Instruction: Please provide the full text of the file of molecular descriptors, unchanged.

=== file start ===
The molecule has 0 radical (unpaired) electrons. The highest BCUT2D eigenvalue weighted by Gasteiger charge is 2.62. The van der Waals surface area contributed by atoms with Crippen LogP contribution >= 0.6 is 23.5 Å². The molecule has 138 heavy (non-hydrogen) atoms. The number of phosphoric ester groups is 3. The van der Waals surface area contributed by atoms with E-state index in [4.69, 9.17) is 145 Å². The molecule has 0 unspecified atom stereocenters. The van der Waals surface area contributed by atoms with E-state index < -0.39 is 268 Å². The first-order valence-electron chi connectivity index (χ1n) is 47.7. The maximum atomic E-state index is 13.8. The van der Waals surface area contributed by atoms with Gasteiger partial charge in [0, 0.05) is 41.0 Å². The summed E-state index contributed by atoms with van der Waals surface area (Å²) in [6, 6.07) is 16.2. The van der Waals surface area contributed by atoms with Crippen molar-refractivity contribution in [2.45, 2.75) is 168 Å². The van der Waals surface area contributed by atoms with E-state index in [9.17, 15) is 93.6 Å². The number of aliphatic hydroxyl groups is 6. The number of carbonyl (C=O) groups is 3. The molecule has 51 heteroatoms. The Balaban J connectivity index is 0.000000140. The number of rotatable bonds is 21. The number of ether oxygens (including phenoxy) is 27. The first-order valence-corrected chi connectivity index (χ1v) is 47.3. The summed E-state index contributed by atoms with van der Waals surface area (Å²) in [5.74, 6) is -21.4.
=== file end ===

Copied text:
The molecule has 0 radical (unpaired) electrons. The highest BCUT2D eigenvalue weighted by Gasteiger charge is 2.62. The van der Waals surface area contributed by atoms with Crippen LogP contribution >= 0.6 is 23.5 Å². The molecule has 138 heavy (non-hydrogen) atoms. The number of phosphoric ester groups is 3. The van der Waals surface area contributed by atoms with E-state index in [4.69, 9.17) is 145 Å². The molecule has 0 unspecified atom stereocenters. The van der Waals surface area contributed by atoms with E-state index < -0.39 is 268 Å². The first-order valence-electron chi connectivity index (χ1n) is 47.7. The maximum atomic E-state index is 13.8. The van der Waals surface area contributed by atoms with Gasteiger partial charge in [0, 0.05) is 41.0 Å². The summed E-state index contributed by atoms with van der Waals surface area (Å²) in [6, 6.07) is 16.2. The van der Waals surface area contributed by atoms with Crippen molar-refractivity contribution in [2.45, 2.75) is 168 Å². The van der Waals surface area contributed by atoms with E-state index in [9.17, 15) is 93.6 Å². The number of aliphatic hydroxyl groups is 6. The number of carbonyl (C=O) groups is 3. The molecule has 51 heteroatoms. The Balaban J connectivity index is 0.000000140. The number of rotatable bonds is 21. The number of ether oxygens (including phenoxy) is 27. The first-order valence-corrected chi connectivity index (χ1v) is 47.3. The summed E-state index contributed by atoms with van der Waals surface area (Å²) in [5.74, 6) is -21.4.